Tree Huggers and Hunger Strikers – Environmental Leadership in India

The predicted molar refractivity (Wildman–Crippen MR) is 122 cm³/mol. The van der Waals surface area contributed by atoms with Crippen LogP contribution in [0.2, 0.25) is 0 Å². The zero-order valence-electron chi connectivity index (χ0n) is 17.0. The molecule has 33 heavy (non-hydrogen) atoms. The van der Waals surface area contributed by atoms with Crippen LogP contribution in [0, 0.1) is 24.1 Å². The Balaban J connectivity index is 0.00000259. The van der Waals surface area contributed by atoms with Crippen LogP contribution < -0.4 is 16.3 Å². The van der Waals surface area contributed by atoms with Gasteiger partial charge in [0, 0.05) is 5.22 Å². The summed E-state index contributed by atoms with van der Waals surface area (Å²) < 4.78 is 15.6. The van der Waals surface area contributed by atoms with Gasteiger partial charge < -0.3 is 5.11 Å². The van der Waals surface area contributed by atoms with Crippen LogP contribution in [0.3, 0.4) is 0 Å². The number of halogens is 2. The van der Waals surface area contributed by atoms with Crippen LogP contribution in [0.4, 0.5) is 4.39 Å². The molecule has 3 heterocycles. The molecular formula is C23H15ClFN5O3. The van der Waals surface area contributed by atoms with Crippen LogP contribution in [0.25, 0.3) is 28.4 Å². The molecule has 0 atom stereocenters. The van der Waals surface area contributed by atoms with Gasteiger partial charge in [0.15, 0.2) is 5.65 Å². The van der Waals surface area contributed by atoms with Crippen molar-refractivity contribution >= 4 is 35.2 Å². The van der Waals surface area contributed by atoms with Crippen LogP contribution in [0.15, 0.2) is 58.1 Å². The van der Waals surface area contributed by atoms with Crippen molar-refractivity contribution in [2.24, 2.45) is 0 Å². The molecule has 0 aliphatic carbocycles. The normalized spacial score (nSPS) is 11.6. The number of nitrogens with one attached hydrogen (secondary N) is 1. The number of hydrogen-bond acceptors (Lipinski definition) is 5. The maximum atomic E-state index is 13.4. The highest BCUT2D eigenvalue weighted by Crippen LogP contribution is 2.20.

The 1960s brought heavy deforestation to the Himalaya ranges of northern India, resulting in landslides, soil erosion, the drying up of water sources, and a lack of firewood, fodder, mushrooms, forest fruits, and medicinal herbs. The traditional lifestyle of the mountain people was threatened. Desperate and incensed, the villagers decided to protect the trees by embracing them. The approach spread and became known as Chipko, meaning ‘to hug’ in Hindi. Besides deforestation, dams were seen as symbols of progress by the government. However, environmentalists pointed out that these megalomaniac projects had numerous flaws. Several settlements and huge areas of ancestral lands, including forests and small-scale agricultural plots, were destined to be flooded. Activists started hunger strikes and blocked the roads leading to the construction sites.